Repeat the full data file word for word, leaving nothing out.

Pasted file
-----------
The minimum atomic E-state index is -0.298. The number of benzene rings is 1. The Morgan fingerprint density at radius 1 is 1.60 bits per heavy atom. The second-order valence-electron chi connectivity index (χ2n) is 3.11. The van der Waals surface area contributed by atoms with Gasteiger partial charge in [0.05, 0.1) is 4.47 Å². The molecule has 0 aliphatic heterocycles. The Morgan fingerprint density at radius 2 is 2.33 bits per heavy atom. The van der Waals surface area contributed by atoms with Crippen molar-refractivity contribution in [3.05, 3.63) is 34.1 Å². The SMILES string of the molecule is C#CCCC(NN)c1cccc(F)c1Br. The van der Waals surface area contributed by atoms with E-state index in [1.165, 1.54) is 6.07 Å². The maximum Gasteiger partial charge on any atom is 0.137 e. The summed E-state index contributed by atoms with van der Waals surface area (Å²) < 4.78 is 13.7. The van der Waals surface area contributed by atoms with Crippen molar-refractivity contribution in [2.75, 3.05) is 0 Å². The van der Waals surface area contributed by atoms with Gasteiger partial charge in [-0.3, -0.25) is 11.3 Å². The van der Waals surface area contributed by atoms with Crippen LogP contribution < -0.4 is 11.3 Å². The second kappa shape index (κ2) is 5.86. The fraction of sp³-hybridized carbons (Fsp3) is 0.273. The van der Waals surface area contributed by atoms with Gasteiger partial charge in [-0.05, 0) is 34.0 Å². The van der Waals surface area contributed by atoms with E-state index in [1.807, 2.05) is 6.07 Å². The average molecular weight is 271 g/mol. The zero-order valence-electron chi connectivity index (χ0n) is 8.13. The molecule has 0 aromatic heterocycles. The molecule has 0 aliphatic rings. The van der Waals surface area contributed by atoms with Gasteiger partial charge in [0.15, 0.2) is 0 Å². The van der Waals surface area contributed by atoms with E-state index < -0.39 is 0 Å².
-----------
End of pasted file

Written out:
The minimum atomic E-state index is -0.298. The number of benzene rings is 1. The Morgan fingerprint density at radius 1 is 1.60 bits per heavy atom. The second-order valence-electron chi connectivity index (χ2n) is 3.11. The van der Waals surface area contributed by atoms with Gasteiger partial charge in [0.05, 0.1) is 4.47 Å². The molecule has 0 aliphatic heterocycles. The Morgan fingerprint density at radius 2 is 2.33 bits per heavy atom. The van der Waals surface area contributed by atoms with Crippen molar-refractivity contribution in [3.05, 3.63) is 34.1 Å². The SMILES string of the molecule is C#CCCC(NN)c1cccc(F)c1Br. The van der Waals surface area contributed by atoms with E-state index in [1.165, 1.54) is 6.07 Å². The maximum Gasteiger partial charge on any atom is 0.137 e. The summed E-state index contributed by atoms with van der Waals surface area (Å²) < 4.78 is 13.7. The van der Waals surface area contributed by atoms with Crippen molar-refractivity contribution in [2.75, 3.05) is 0 Å². The van der Waals surface area contributed by atoms with Gasteiger partial charge in [-0.3, -0.25) is 11.3 Å². The van der Waals surface area contributed by atoms with Crippen LogP contribution < -0.4 is 11.3 Å². The second kappa shape index (κ2) is 5.86. The fraction of sp³-hybridized carbons (Fsp3) is 0.273. The van der Waals surface area contributed by atoms with Gasteiger partial charge in [-0.05, 0) is 34.0 Å². The van der Waals surface area contributed by atoms with E-state index in [1.807, 2.05) is 6.07 Å². The average molecular weight is 271 g/mol. The zero-order valence-electron chi connectivity index (χ0n) is 8.13. The molecule has 0 aromatic heterocycles. The molecule has 0 aliphatic rings. The van der Waals surface area contributed by atoms with Gasteiger partial charge in [0.15, 0.2) is 0 Å². The van der Waals surface area contributed by atoms with E-state index < -0.39 is 0 Å².